The stranger nodded.

“Excellent! Now, in recompense for your troubles, I’d invite you to join us after the performance this evening. I have the entire troupe booked at the Mortar and Pestle Inn for a celebration. This is our biggest performance yet, you see.”

“I’ll consider it,” said the stranger, aloof and non-committal.

Astoundo nodded. “Fine, fine. Then, unless Master Jokim here has any objections, you’re free to go!”

“I’ve but a few queries to make,” said Jokim, folding his arms across his broad chest. “Answer me these, stranger: what do you call yourself? Whence hail you? And how, exactly, are you familiar with ‘my type?’”

The dwarf eyed the fellow very closely as he made his responses.
 

chrysophalax

Dragon of Note
Joined
Feb 12, 2002
Messages
1,948
Reaction score
4
Location
Prowling the Withered Heath
Swift as arrow-flight, questions swarmed through Haluin's mind as he found himself facing, of all things, a dwarf in this part of the world. He could scarcely give credence to what he was seeing, but nevertheless, there it was, alive and glaring down at him from the back of the waggon. The fact that a giant was filling the remaining space behind the dwarf was of no moment to him any longer as he found himself unaccountably filled with pity for the two beings crammed in such confining quarters.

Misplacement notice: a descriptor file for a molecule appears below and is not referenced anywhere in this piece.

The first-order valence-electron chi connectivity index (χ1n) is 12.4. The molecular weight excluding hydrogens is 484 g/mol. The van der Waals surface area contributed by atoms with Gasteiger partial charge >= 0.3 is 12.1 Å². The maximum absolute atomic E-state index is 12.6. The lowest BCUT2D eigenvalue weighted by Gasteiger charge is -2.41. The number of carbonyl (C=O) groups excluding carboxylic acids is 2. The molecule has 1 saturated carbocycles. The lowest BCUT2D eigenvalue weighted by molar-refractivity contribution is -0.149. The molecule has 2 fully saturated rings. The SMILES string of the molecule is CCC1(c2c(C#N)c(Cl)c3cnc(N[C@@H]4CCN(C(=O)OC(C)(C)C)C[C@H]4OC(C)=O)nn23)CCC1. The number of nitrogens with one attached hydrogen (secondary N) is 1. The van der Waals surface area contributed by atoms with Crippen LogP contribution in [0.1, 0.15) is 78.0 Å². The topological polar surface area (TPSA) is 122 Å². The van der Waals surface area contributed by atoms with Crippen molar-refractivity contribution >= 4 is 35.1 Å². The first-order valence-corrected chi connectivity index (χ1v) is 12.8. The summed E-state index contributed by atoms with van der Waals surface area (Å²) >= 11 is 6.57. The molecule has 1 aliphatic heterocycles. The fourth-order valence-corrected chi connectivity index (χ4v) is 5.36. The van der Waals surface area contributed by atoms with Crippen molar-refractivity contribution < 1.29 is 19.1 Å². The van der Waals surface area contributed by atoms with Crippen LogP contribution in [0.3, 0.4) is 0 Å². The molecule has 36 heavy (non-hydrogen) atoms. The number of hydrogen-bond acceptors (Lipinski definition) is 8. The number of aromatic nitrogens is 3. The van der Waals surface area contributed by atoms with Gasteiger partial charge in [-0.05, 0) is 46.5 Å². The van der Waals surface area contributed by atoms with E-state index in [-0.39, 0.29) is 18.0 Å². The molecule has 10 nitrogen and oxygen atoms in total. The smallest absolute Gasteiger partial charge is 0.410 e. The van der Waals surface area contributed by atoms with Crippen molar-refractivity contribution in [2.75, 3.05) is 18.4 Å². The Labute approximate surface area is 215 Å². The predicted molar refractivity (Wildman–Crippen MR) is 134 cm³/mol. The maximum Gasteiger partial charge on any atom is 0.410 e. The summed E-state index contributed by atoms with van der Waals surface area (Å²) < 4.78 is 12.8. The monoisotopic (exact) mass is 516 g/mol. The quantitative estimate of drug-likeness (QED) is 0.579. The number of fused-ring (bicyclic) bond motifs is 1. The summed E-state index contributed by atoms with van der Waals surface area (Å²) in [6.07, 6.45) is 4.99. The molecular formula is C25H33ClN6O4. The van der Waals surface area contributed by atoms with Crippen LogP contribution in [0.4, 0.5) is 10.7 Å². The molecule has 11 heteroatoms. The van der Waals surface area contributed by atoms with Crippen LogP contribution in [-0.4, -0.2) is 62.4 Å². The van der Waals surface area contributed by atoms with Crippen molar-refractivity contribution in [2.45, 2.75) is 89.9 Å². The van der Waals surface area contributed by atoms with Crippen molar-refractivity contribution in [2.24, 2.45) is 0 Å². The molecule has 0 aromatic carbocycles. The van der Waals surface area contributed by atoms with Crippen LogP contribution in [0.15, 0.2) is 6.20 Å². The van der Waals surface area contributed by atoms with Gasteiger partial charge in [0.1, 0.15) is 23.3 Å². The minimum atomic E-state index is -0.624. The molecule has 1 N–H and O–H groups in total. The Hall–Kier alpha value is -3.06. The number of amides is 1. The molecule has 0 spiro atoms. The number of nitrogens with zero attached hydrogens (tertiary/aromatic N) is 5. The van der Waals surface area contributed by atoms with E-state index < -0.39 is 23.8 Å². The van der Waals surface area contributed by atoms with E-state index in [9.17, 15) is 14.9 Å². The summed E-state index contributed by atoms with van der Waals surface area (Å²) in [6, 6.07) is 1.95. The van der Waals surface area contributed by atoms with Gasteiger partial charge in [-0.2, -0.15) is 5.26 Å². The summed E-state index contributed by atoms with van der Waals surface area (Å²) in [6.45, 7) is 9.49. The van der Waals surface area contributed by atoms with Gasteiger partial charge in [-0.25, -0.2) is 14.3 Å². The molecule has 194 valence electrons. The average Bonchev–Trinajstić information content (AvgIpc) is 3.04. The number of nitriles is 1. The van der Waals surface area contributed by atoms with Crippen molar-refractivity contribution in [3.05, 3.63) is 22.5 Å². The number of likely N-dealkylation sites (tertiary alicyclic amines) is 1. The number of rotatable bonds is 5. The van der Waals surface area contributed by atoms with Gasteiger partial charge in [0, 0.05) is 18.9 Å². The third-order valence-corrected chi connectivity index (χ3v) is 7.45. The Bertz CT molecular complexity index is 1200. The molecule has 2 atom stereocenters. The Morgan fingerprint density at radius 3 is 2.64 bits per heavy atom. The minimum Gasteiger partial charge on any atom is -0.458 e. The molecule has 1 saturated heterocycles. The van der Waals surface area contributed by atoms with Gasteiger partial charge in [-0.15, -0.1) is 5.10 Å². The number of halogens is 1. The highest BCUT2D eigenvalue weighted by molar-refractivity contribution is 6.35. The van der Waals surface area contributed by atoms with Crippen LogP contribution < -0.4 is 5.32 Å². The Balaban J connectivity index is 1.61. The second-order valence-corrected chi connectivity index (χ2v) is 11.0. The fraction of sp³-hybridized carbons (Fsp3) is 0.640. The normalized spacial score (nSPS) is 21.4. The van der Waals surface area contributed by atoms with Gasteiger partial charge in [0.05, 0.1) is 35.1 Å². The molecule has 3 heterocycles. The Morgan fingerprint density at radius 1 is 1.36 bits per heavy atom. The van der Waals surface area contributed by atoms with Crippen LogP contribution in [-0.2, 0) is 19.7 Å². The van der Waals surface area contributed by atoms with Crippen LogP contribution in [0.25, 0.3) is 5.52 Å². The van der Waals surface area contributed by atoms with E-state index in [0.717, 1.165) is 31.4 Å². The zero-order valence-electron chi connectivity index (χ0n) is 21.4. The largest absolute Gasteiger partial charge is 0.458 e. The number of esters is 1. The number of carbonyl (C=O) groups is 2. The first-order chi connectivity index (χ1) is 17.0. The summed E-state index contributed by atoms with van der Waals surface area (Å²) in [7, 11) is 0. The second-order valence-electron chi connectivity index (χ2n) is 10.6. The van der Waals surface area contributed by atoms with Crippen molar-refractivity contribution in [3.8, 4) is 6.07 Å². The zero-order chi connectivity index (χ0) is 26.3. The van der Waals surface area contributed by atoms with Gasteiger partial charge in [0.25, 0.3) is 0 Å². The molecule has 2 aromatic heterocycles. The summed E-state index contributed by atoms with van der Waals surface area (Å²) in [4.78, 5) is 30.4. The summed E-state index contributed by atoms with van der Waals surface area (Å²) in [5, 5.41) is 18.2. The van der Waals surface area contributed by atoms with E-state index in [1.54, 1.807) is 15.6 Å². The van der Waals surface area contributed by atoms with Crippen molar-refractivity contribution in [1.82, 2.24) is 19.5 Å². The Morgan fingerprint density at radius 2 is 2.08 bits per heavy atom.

Carefully guarding his features lest his thoughts betray him, Haluin answered Astoundo cooly, thanking him, then turned to face the dwarf. "Greetings, son of Durin. Long and yet, not so long has it been since I have seen those of your race in the North. Indeed, we are neighbors of a kind, you and I, truth be told. I am an archer of no little skill and am here to compete by invitation of an old friend. Forgive my insatiable curiousity, but rest assured, I heard vague mutterings only. It was not my desire to intrude upon a private conversation." He bowed low before the dwarf, hoping he had not given himself away, for it seemed to him that the dwarf was sharp-eyed and most likely knew an elf when he saw one. Haluin found himself oddly drawn to him, as though they shared a bond of...displacement,of kinship, perhaps? It disturbed the elf, for rarely was he given to overt sentimentality, yet he knew beyond a doubt that the feeling existed.